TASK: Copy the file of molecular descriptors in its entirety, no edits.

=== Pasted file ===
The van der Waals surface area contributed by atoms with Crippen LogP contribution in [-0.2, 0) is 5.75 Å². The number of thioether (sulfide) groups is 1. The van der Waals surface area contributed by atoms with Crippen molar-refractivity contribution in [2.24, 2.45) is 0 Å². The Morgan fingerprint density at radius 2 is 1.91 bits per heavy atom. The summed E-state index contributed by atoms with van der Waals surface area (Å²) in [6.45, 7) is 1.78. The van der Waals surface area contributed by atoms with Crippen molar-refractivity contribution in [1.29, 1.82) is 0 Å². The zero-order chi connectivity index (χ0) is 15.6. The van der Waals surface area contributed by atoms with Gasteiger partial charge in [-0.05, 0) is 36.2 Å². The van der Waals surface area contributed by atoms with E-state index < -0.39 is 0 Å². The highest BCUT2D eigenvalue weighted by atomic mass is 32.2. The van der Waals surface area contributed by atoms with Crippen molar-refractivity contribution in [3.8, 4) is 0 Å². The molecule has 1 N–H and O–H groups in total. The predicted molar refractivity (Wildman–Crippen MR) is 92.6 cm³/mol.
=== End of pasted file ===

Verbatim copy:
The van der Waals surface area contributed by atoms with Crippen LogP contribution in [-0.2, 0) is 5.75 Å². The number of thioether (sulfide) groups is 1. The van der Waals surface area contributed by atoms with Crippen molar-refractivity contribution in [2.24, 2.45) is 0 Å². The Morgan fingerprint density at radius 2 is 1.91 bits per heavy atom. The summed E-state index contributed by atoms with van der Waals surface area (Å²) in [6.45, 7) is 1.78. The van der Waals surface area contributed by atoms with Crippen molar-refractivity contribution in [1.29, 1.82) is 0 Å². The zero-order chi connectivity index (χ0) is 15.6. The van der Waals surface area contributed by atoms with Gasteiger partial charge in [-0.05, 0) is 36.2 Å². The van der Waals surface area contributed by atoms with E-state index < -0.39 is 0 Å². The highest BCUT2D eigenvalue weighted by atomic mass is 32.2. The van der Waals surface area contributed by atoms with Crippen molar-refractivity contribution in [3.8, 4) is 0 Å². The molecule has 1 N–H and O–H groups in total. The predicted molar refractivity (Wildman–Crippen MR) is 92.6 cm³/mol.